Now given we did not have official residence here until June (for Josh, August for the kids and myself) and Josh’s contract didn’t officially turn over until September 1, they could not order the car until that time. We offered to put the required hefty deposit down further in advance (an insult given how little, if anything you put down for a lease in the US) for them to order the car earlier but no, they wouldn’t. They drew up the contract and managed to sneak in the order just before the 1st, on August 26 (woah… don’t do it too early now!). But the downside was that it would take 7-8 weeks for it to arrive.
We’ve had a little (expensive given how little and bare bones it was) rental car for the last few months. It’s gotten us from point A to point B and done what we needed it to do. But we finally got the call about 2 weeks ago that our car was coming!! And 2 weeks ago I went to pick it up finally! Given I wasn’t with Josh when he ordered it, I had no idea what to expect other than it was a Golf, black and it had a navigation system.
What I didn’t expect when I went to pick it up was the “great reveal”. I met with the salesman who had been working with Josh all along and reviewed the features and books that came with the car, the numbers to call in case of a problem, etc. And then he said to me, “do you want to see the car?” and it turned out it was right behind me in the showroom – who knew??? In Spain they had it in a corner of the showroom but it wasn’t under cover and I figured it was only inside because we were in the city center and there wasn’t exactly ample outdoor parking nearby.
So anyways, sign and all, my car was right behind me. And it was covered with a tarp which made the reveal all the cooler. I know, I’m a sucker for a good presentation! And no, I didn’t get to keep the cover!
What shocked me after the “great reveal” though was something that Josh and I have been laughing about ever since. When Josh ordered the car, the salesman, in typical sales fashion, kept asking him if he wanted to upgrade certain options. Some he did, some he didn’t. But what we didn’t realize was apparently an upgrade and nor did the salesman ever ask about … was the rear windows. They are manual. We laugh because we didn’t even realize cars these days are made with manual handles. And when you are upgrading your customer, wouldn’t you ask “and would you like to have power windows in the back?” if it wasn’t a standard item, which apparently it wasn’t. It’s not the end of the world but just an ahhhh Netherlands moment. And since neither of us use the back windows, it’s not so much an issue for us. The kids, on the other hand, are less than thrilled. When I told them that we didn’t have power windows when we were growing up and it would be fine, Aidan’s reply was “we didn’t grow up like that so it’s different for us.” I guess I can see where he is coming from but here you go Aidan, a little taste of what it was like to grow up in the “olden” days 😉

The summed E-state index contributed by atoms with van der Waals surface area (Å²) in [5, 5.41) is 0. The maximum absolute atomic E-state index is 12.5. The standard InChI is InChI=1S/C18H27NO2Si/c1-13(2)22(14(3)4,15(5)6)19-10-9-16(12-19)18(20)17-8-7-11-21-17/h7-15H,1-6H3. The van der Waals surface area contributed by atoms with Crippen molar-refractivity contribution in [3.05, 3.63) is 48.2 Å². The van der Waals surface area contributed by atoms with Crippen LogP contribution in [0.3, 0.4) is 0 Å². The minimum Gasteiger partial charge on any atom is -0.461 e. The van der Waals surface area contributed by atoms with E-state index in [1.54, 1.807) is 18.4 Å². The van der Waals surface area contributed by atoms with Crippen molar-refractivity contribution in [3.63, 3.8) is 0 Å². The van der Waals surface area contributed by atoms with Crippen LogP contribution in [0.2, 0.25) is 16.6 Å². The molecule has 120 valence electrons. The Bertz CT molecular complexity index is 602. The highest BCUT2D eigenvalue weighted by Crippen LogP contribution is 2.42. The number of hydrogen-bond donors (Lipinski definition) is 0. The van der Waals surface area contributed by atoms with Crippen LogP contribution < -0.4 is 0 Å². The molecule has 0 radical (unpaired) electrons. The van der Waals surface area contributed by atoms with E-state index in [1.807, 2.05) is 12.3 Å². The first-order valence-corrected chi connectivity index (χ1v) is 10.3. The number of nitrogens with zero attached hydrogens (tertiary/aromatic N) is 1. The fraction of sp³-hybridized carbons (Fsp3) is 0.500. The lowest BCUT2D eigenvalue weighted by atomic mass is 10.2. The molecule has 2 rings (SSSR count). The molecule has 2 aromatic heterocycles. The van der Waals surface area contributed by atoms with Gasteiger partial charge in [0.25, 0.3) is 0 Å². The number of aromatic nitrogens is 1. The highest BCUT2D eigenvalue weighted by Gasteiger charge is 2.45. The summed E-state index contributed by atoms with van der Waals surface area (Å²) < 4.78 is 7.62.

Anyways, we are happy with our spacious little Golf which is a whole lot more comfortable (especially with the million speedbumps in this country) than the rental we had. We’ve come a long way from our big SUVs and minivan in the States!!